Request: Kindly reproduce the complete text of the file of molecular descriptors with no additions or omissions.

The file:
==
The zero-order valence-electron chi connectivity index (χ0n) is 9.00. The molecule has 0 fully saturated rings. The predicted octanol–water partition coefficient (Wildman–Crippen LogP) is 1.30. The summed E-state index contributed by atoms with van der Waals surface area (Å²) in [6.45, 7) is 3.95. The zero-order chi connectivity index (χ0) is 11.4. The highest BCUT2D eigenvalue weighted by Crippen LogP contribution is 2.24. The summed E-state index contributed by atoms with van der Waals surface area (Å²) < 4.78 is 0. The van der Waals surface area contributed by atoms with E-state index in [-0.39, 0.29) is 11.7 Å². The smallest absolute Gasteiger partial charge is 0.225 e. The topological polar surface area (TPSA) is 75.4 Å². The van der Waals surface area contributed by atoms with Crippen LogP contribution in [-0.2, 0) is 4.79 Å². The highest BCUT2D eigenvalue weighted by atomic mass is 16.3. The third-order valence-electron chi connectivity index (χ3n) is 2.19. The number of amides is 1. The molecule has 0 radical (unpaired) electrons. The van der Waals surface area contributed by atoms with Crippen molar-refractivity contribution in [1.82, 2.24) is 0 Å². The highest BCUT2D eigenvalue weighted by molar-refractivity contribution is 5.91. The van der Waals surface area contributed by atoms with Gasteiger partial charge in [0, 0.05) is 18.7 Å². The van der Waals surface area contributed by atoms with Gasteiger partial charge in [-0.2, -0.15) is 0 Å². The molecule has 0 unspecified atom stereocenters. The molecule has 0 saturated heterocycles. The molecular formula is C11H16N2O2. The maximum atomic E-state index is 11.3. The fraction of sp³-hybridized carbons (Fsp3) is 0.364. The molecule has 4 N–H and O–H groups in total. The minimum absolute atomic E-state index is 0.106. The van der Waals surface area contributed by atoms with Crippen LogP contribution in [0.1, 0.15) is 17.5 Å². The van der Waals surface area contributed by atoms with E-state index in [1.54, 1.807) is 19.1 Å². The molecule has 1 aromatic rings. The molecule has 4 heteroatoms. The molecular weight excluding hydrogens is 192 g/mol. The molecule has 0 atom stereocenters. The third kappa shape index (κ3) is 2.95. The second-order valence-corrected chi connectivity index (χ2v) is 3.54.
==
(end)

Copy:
The zero-order valence-electron chi connectivity index (χ0n) is 9.00. The molecule has 0 fully saturated rings. The predicted octanol–water partition coefficient (Wildman–Crippen LogP) is 1.30. The summed E-state index contributed by atoms with van der Waals surface area (Å²) in [6.45, 7) is 3.95. The zero-order chi connectivity index (χ0) is 11.4. The highest BCUT2D eigenvalue weighted by Crippen LogP contribution is 2.24. The summed E-state index contributed by atoms with van der Waals surface area (Å²) < 4.78 is 0. The van der Waals surface area contributed by atoms with E-state index in [-0.39, 0.29) is 11.7 Å². The smallest absolute Gasteiger partial charge is 0.225 e. The topological polar surface area (TPSA) is 75.4 Å². The van der Waals surface area contributed by atoms with Crippen LogP contribution in [-0.2, 0) is 4.79 Å². The highest BCUT2D eigenvalue weighted by atomic mass is 16.3. The third-order valence-electron chi connectivity index (χ3n) is 2.19. The number of amides is 1. The molecule has 0 radical (unpaired) electrons. The van der Waals surface area contributed by atoms with Crippen molar-refractivity contribution in [1.82, 2.24) is 0 Å². The highest BCUT2D eigenvalue weighted by molar-refractivity contribution is 5.91. The van der Waals surface area contributed by atoms with Gasteiger partial charge in [0, 0.05) is 18.7 Å². The van der Waals surface area contributed by atoms with Gasteiger partial charge in [-0.2, -0.15) is 0 Å². The molecule has 0 unspecified atom stereocenters. The molecule has 0 saturated heterocycles. The molecular formula is C11H16N2O2. The maximum atomic E-state index is 11.3. The fraction of sp³-hybridized carbons (Fsp3) is 0.364. The molecule has 4 N–H and O–H groups in total. The minimum absolute atomic E-state index is 0.106. The van der Waals surface area contributed by atoms with Crippen LogP contribution in [0.1, 0.15) is 17.5 Å². The van der Waals surface area contributed by atoms with E-state index in [1.54, 1.807) is 19.1 Å². The molecule has 1 aromatic rings. The molecule has 4 heteroatoms. The molecular weight excluding hydrogens is 192 g/mol. The molecule has 0 atom stereocenters. The third kappa shape index (κ3) is 2.95. The second-order valence-corrected chi connectivity index (χ2v) is 3.54.